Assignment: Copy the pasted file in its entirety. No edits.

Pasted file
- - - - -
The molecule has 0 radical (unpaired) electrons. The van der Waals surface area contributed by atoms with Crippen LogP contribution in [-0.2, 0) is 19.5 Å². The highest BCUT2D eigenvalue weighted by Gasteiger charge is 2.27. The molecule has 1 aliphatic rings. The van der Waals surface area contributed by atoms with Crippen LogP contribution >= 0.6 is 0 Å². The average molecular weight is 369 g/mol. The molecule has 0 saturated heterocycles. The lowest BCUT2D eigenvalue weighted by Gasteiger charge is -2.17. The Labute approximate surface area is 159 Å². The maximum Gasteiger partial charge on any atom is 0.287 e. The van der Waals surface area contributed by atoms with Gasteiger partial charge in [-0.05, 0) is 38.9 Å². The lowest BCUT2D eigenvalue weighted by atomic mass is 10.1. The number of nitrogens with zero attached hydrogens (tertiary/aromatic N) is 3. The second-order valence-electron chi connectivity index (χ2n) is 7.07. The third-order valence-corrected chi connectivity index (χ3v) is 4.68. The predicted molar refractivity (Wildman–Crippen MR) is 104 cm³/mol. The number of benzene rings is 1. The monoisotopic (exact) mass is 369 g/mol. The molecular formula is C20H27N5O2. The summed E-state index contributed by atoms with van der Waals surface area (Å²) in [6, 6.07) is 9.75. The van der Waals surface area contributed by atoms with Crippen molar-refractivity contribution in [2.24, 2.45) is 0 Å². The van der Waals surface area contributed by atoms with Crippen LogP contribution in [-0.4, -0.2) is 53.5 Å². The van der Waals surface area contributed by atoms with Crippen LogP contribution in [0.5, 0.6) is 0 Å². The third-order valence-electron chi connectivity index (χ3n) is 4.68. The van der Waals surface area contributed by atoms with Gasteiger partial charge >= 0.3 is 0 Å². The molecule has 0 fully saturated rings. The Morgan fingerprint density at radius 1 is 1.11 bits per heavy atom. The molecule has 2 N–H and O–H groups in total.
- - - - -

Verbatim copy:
The molecule has 0 radical (unpaired) electrons. The van der Waals surface area contributed by atoms with Crippen LogP contribution in [-0.2, 0) is 19.5 Å². The highest BCUT2D eigenvalue weighted by Gasteiger charge is 2.27. The molecule has 1 aliphatic rings. The van der Waals surface area contributed by atoms with Crippen LogP contribution >= 0.6 is 0 Å². The average molecular weight is 369 g/mol. The molecule has 0 saturated heterocycles. The lowest BCUT2D eigenvalue weighted by Gasteiger charge is -2.17. The Labute approximate surface area is 159 Å². The maximum Gasteiger partial charge on any atom is 0.287 e. The van der Waals surface area contributed by atoms with Gasteiger partial charge in [-0.05, 0) is 38.9 Å². The lowest BCUT2D eigenvalue weighted by atomic mass is 10.1. The number of nitrogens with zero attached hydrogens (tertiary/aromatic N) is 3. The second-order valence-electron chi connectivity index (χ2n) is 7.07. The third-order valence-corrected chi connectivity index (χ3v) is 4.68. The predicted molar refractivity (Wildman–Crippen MR) is 104 cm³/mol. The number of benzene rings is 1. The monoisotopic (exact) mass is 369 g/mol. The molecular formula is C20H27N5O2. The summed E-state index contributed by atoms with van der Waals surface area (Å²) in [6, 6.07) is 9.75. The van der Waals surface area contributed by atoms with Crippen molar-refractivity contribution in [2.24, 2.45) is 0 Å². The van der Waals surface area contributed by atoms with Crippen LogP contribution in [-0.4, -0.2) is 53.5 Å². The van der Waals surface area contributed by atoms with Crippen LogP contribution in [0.5, 0.6) is 0 Å². The third-order valence-electron chi connectivity index (χ3n) is 4.68. The van der Waals surface area contributed by atoms with Gasteiger partial charge >= 0.3 is 0 Å². The molecule has 0 fully saturated rings. The Morgan fingerprint density at radius 1 is 1.11 bits per heavy atom. The molecule has 2 N–H and O–H groups in total.